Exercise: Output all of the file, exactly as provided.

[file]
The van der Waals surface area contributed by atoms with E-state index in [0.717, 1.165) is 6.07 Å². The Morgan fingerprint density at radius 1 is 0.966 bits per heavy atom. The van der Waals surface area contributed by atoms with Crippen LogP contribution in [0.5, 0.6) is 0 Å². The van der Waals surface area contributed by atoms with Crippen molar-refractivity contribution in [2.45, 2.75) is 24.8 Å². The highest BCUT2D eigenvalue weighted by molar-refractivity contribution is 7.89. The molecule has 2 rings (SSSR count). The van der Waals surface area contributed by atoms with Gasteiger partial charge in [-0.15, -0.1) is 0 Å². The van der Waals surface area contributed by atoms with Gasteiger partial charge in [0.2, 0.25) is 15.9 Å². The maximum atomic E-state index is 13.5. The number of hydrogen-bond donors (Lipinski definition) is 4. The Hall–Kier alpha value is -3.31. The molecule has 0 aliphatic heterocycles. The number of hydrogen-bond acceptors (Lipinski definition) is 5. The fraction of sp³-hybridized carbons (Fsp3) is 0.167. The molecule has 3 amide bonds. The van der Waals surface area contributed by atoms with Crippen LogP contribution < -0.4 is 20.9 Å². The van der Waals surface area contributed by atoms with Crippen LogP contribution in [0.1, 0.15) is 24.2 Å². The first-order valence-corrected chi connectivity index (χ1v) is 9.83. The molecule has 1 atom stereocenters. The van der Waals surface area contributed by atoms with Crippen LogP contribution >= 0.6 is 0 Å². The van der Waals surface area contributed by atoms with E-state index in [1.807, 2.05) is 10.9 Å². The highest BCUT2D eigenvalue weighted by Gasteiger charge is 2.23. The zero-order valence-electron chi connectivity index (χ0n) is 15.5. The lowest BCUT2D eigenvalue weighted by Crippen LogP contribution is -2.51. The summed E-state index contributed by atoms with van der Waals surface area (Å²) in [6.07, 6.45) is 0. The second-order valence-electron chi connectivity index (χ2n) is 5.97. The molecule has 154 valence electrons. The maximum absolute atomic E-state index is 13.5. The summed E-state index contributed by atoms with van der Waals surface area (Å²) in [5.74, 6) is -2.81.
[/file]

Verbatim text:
The van der Waals surface area contributed by atoms with E-state index in [0.717, 1.165) is 6.07 Å². The Morgan fingerprint density at radius 1 is 0.966 bits per heavy atom. The van der Waals surface area contributed by atoms with Crippen LogP contribution in [0.5, 0.6) is 0 Å². The van der Waals surface area contributed by atoms with Crippen molar-refractivity contribution in [2.45, 2.75) is 24.8 Å². The highest BCUT2D eigenvalue weighted by molar-refractivity contribution is 7.89. The molecule has 2 rings (SSSR count). The van der Waals surface area contributed by atoms with Gasteiger partial charge in [-0.15, -0.1) is 0 Å². The van der Waals surface area contributed by atoms with Gasteiger partial charge in [0.2, 0.25) is 15.9 Å². The maximum atomic E-state index is 13.5. The number of hydrogen-bond donors (Lipinski definition) is 4. The Hall–Kier alpha value is -3.31. The molecule has 0 aliphatic heterocycles. The number of hydrogen-bond acceptors (Lipinski definition) is 5. The fraction of sp³-hybridized carbons (Fsp3) is 0.167. The molecule has 3 amide bonds. The van der Waals surface area contributed by atoms with Crippen LogP contribution < -0.4 is 20.9 Å². The van der Waals surface area contributed by atoms with Crippen LogP contribution in [0.1, 0.15) is 24.2 Å². The first-order valence-corrected chi connectivity index (χ1v) is 9.83. The molecule has 1 atom stereocenters. The van der Waals surface area contributed by atoms with Crippen LogP contribution >= 0.6 is 0 Å². The van der Waals surface area contributed by atoms with E-state index in [1.807, 2.05) is 10.9 Å². The highest BCUT2D eigenvalue weighted by Gasteiger charge is 2.23. The zero-order valence-electron chi connectivity index (χ0n) is 15.5. The lowest BCUT2D eigenvalue weighted by Crippen LogP contribution is -2.51. The summed E-state index contributed by atoms with van der Waals surface area (Å²) in [6.07, 6.45) is 0. The second-order valence-electron chi connectivity index (χ2n) is 5.97. The molecule has 154 valence electrons. The maximum absolute atomic E-state index is 13.5. The summed E-state index contributed by atoms with van der Waals surface area (Å²) in [5.74, 6) is -2.81.